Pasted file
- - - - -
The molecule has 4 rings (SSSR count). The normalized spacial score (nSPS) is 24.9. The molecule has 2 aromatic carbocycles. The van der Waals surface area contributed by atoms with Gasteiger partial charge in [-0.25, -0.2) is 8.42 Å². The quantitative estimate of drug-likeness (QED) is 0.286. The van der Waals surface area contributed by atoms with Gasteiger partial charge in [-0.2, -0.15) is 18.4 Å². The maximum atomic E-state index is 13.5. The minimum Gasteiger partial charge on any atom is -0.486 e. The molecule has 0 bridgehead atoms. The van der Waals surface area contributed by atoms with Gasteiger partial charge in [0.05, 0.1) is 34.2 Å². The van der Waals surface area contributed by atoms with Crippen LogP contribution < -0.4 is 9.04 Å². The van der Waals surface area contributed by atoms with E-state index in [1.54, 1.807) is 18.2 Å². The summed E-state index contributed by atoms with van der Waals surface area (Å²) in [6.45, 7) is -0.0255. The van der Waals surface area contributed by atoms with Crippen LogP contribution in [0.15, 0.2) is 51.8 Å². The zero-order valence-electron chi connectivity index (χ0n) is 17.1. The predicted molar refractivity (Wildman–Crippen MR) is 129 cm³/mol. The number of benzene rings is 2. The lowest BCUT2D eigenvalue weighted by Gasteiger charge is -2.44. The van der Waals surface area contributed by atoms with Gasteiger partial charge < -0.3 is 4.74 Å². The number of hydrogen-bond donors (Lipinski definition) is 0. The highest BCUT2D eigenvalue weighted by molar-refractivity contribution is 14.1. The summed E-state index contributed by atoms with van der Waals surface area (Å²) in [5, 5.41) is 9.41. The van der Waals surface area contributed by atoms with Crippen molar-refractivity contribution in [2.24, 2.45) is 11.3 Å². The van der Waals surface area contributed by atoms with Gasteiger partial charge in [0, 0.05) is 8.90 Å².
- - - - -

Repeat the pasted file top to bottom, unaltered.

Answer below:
The molecule has 4 rings (SSSR count). The normalized spacial score (nSPS) is 24.9. The molecule has 2 aromatic carbocycles. The van der Waals surface area contributed by atoms with Gasteiger partial charge in [-0.25, -0.2) is 8.42 Å². The quantitative estimate of drug-likeness (QED) is 0.286. The van der Waals surface area contributed by atoms with Gasteiger partial charge in [-0.2, -0.15) is 18.4 Å². The maximum atomic E-state index is 13.5. The minimum Gasteiger partial charge on any atom is -0.486 e. The molecule has 0 bridgehead atoms. The van der Waals surface area contributed by atoms with Gasteiger partial charge in [0.05, 0.1) is 34.2 Å². The van der Waals surface area contributed by atoms with Crippen LogP contribution < -0.4 is 9.04 Å². The van der Waals surface area contributed by atoms with E-state index in [1.54, 1.807) is 18.2 Å². The summed E-state index contributed by atoms with van der Waals surface area (Å²) in [6.45, 7) is -0.0255. The van der Waals surface area contributed by atoms with Crippen LogP contribution in [0.15, 0.2) is 51.8 Å². The zero-order valence-electron chi connectivity index (χ0n) is 17.1. The predicted molar refractivity (Wildman–Crippen MR) is 129 cm³/mol. The number of benzene rings is 2. The lowest BCUT2D eigenvalue weighted by Gasteiger charge is -2.44. The van der Waals surface area contributed by atoms with Gasteiger partial charge < -0.3 is 4.74 Å². The number of hydrogen-bond donors (Lipinski definition) is 0. The highest BCUT2D eigenvalue weighted by molar-refractivity contribution is 14.1. The summed E-state index contributed by atoms with van der Waals surface area (Å²) in [5, 5.41) is 9.41. The van der Waals surface area contributed by atoms with Crippen molar-refractivity contribution in [2.24, 2.45) is 11.3 Å². The van der Waals surface area contributed by atoms with Gasteiger partial charge in [0, 0.05) is 8.90 Å².